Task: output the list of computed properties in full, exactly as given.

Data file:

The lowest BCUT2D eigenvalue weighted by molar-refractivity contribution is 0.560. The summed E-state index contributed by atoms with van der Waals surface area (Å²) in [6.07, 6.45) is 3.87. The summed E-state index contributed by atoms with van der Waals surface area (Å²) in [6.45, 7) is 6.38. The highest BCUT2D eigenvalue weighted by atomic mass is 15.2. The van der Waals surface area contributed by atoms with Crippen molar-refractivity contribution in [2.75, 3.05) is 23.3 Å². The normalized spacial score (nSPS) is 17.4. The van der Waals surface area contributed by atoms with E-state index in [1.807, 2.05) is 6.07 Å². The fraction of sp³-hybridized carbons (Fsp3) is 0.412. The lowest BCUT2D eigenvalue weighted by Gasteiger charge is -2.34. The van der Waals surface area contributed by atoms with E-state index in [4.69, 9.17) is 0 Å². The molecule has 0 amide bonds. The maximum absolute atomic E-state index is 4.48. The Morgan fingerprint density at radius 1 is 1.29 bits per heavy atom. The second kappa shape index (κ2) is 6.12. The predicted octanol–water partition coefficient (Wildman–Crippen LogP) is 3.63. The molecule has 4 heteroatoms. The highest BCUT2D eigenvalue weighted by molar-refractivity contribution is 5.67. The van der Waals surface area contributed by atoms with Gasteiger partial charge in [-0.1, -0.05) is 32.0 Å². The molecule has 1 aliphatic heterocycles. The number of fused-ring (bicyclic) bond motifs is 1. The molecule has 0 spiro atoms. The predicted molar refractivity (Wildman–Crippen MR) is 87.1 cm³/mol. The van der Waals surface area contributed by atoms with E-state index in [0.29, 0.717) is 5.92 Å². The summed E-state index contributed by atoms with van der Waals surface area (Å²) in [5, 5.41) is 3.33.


The lowest BCUT2D eigenvalue weighted by molar-refractivity contribution is 0.560. The summed E-state index contributed by atoms with van der Waals surface area (Å²) in [6.07, 6.45) is 3.87. The summed E-state index contributed by atoms with van der Waals surface area (Å²) in [6.45, 7) is 6.38. The highest BCUT2D eigenvalue weighted by atomic mass is 15.2. The van der Waals surface area contributed by atoms with Crippen molar-refractivity contribution in [2.75, 3.05) is 23.3 Å². The normalized spacial score (nSPS) is 17.4. The van der Waals surface area contributed by atoms with E-state index in [1.807, 2.05) is 6.07 Å². The fraction of sp³-hybridized carbons (Fsp3) is 0.412. The lowest BCUT2D eigenvalue weighted by Gasteiger charge is -2.34. The van der Waals surface area contributed by atoms with E-state index in [4.69, 9.17) is 0 Å². The molecule has 0 amide bonds. The maximum absolute atomic E-state index is 4.48. The Morgan fingerprint density at radius 1 is 1.29 bits per heavy atom. The second kappa shape index (κ2) is 6.12. The predicted octanol–water partition coefficient (Wildman–Crippen LogP) is 3.63. The molecule has 4 heteroatoms. The highest BCUT2D eigenvalue weighted by molar-refractivity contribution is 5.67. The van der Waals surface area contributed by atoms with Gasteiger partial charge in [-0.1, -0.05) is 32.0 Å². The molecule has 1 aliphatic heterocycles. The number of fused-ring (bicyclic) bond motifs is 1. The molecule has 0 spiro atoms. The predicted molar refractivity (Wildman–Crippen MR) is 87.1 cm³/mol. The van der Waals surface area contributed by atoms with E-state index in [0.29, 0.717) is 5.92 Å². The summed E-state index contributed by atoms with van der Waals surface area (Å²) in [5, 5.41) is 3.33.